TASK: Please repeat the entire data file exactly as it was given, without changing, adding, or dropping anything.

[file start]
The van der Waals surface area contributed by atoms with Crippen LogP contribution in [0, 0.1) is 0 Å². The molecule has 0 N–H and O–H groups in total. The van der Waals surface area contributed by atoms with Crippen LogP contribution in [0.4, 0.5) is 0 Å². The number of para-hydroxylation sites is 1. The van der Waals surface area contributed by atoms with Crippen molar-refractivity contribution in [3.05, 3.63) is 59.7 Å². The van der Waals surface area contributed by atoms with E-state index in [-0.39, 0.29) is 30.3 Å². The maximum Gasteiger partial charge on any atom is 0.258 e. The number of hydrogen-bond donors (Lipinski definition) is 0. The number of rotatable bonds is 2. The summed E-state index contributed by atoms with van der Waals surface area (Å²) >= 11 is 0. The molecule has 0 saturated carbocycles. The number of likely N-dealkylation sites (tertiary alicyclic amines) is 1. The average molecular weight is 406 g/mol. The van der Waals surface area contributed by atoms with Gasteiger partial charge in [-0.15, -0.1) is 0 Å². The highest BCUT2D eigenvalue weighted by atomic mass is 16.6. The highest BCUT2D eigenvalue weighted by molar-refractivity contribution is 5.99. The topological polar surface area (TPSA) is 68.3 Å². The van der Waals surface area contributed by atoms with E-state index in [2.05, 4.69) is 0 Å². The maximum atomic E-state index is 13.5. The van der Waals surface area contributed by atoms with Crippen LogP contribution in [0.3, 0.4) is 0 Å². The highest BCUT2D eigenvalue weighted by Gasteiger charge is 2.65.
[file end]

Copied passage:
The van der Waals surface area contributed by atoms with Crippen LogP contribution in [0, 0.1) is 0 Å². The molecule has 0 N–H and O–H groups in total. The van der Waals surface area contributed by atoms with Crippen LogP contribution in [0.4, 0.5) is 0 Å². The number of para-hydroxylation sites is 1. The van der Waals surface area contributed by atoms with Crippen molar-refractivity contribution in [3.05, 3.63) is 59.7 Å². The van der Waals surface area contributed by atoms with E-state index in [-0.39, 0.29) is 30.3 Å². The maximum Gasteiger partial charge on any atom is 0.258 e. The number of hydrogen-bond donors (Lipinski definition) is 0. The number of rotatable bonds is 2. The summed E-state index contributed by atoms with van der Waals surface area (Å²) >= 11 is 0. The molecule has 0 saturated carbocycles. The number of likely N-dealkylation sites (tertiary alicyclic amines) is 1. The average molecular weight is 406 g/mol. The van der Waals surface area contributed by atoms with Gasteiger partial charge in [-0.15, -0.1) is 0 Å². The highest BCUT2D eigenvalue weighted by atomic mass is 16.6. The highest BCUT2D eigenvalue weighted by molar-refractivity contribution is 5.99. The topological polar surface area (TPSA) is 68.3 Å². The van der Waals surface area contributed by atoms with E-state index in [2.05, 4.69) is 0 Å². The maximum atomic E-state index is 13.5. The van der Waals surface area contributed by atoms with Crippen LogP contribution in [0.3, 0.4) is 0 Å². The highest BCUT2D eigenvalue weighted by Gasteiger charge is 2.65.